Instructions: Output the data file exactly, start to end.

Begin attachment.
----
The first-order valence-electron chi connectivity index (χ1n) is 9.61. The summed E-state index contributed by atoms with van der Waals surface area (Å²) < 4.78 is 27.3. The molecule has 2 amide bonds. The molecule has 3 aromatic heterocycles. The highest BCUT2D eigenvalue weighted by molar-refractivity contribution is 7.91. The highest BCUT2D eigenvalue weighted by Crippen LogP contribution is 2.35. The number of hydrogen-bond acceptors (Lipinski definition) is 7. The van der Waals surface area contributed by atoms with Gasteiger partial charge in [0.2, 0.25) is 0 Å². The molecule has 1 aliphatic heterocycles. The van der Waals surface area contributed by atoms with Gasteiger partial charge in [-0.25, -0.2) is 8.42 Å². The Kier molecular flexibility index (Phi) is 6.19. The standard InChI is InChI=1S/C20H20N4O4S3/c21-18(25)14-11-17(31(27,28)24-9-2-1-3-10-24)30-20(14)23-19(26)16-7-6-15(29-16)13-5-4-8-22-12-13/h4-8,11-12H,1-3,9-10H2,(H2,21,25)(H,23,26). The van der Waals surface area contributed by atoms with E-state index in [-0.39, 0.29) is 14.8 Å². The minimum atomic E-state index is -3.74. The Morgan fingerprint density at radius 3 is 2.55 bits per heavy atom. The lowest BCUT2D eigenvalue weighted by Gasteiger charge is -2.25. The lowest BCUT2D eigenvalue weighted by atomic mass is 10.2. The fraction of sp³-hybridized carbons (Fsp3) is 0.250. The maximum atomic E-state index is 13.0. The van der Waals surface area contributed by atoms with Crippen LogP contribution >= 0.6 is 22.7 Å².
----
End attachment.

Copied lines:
The first-order valence-electron chi connectivity index (χ1n) is 9.61. The summed E-state index contributed by atoms with van der Waals surface area (Å²) < 4.78 is 27.3. The molecule has 2 amide bonds. The molecule has 3 aromatic heterocycles. The highest BCUT2D eigenvalue weighted by molar-refractivity contribution is 7.91. The highest BCUT2D eigenvalue weighted by Crippen LogP contribution is 2.35. The number of hydrogen-bond acceptors (Lipinski definition) is 7. The van der Waals surface area contributed by atoms with Gasteiger partial charge in [0.2, 0.25) is 0 Å². The molecule has 1 aliphatic heterocycles. The van der Waals surface area contributed by atoms with Gasteiger partial charge in [-0.25, -0.2) is 8.42 Å². The Kier molecular flexibility index (Phi) is 6.19. The standard InChI is InChI=1S/C20H20N4O4S3/c21-18(25)14-11-17(31(27,28)24-9-2-1-3-10-24)30-20(14)23-19(26)16-7-6-15(29-16)13-5-4-8-22-12-13/h4-8,11-12H,1-3,9-10H2,(H2,21,25)(H,23,26). The van der Waals surface area contributed by atoms with E-state index in [-0.39, 0.29) is 14.8 Å². The minimum atomic E-state index is -3.74. The Morgan fingerprint density at radius 3 is 2.55 bits per heavy atom. The lowest BCUT2D eigenvalue weighted by Gasteiger charge is -2.25. The lowest BCUT2D eigenvalue weighted by atomic mass is 10.2. The fraction of sp³-hybridized carbons (Fsp3) is 0.250. The maximum atomic E-state index is 13.0. The van der Waals surface area contributed by atoms with Crippen LogP contribution >= 0.6 is 22.7 Å².